• Scrap or unused tools, in some cases, have residual value, so sell them or give them away where appropriate. 
  • Freeing up space will reduce the need to expand and optimize the use of existing space.
  • Time will be reduced when doing your next inventory or audit.
  • You will save time when seeking an item that is actually needed.
  • Time will also be saved when moving objects, goods, and products through the work environment because less clutter means easier and safer navigation because there are fewer objects on a path to an objective.


Too many workplaces are cluttered with tools, materials, and objects that are no longer needed. This does not just apply inside a factory. Apply the Sort process in the office, warehouse, distribution center, and all production environments. In these places, you may identify obsolete paperwork, books, manuals or binders. There may be filing cabinets with outdated records that should be archived offsite. You can even bring it to the staff kitchen, break room and fridge.

Even bulletin boards can be clogged with outdated notices. And don’t forget your computers. Apply the sorting process to digital spaces too. Systems will become cluttered with obsolete programs over time. Unneeded, excess or useless data accumulates. If possible, archive it. Call in your Information Technology department to tackle this.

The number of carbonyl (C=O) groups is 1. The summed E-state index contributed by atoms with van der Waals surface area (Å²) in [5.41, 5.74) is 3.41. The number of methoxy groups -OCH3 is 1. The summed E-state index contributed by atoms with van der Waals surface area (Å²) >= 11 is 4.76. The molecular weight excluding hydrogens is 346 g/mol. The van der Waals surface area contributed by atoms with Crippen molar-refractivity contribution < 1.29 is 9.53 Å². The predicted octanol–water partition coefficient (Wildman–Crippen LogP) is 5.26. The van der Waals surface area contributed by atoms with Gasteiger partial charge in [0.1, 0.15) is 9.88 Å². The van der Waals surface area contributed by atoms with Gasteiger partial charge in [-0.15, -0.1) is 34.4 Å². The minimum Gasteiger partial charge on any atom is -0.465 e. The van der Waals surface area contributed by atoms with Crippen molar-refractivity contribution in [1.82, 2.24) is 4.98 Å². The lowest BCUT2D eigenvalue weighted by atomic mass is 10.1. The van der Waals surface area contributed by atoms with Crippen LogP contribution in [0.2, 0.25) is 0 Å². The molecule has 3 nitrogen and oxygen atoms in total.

Once complete, the Sort process can bring a new sense of space, process flow, and ease of movement, therefore, the process of Sorting is one of the most satisfying S words in the 5S methodology.

Engage in the 5S Process to Learn the Value of 5S

5S is not just for others to follow. As a leader, you must complete a 5S project first in a small area of your world to see the before and after. Following the first 2Ss (Sort and Set in Order) of the 5S process, you will be faced with difficult choices. Do I keep it or do I toss it? Does it have value? Will it have value in the future? Does it have value for others?

All of these choices are not easy to make, and therefore, going through the Sorting process, you learn to identify priorities. You must push yourself to be disciplined in your own workspace in order to become an example of efficiency for others.

Now that you have Sorted your workspace, you can stand back and ask: do I have what I need to work efficiently? Do I have ONLY what I need? Do I have anything that I might need in the future, and if yes, does it have an expiration date on it for me to reevaluate its future necessity?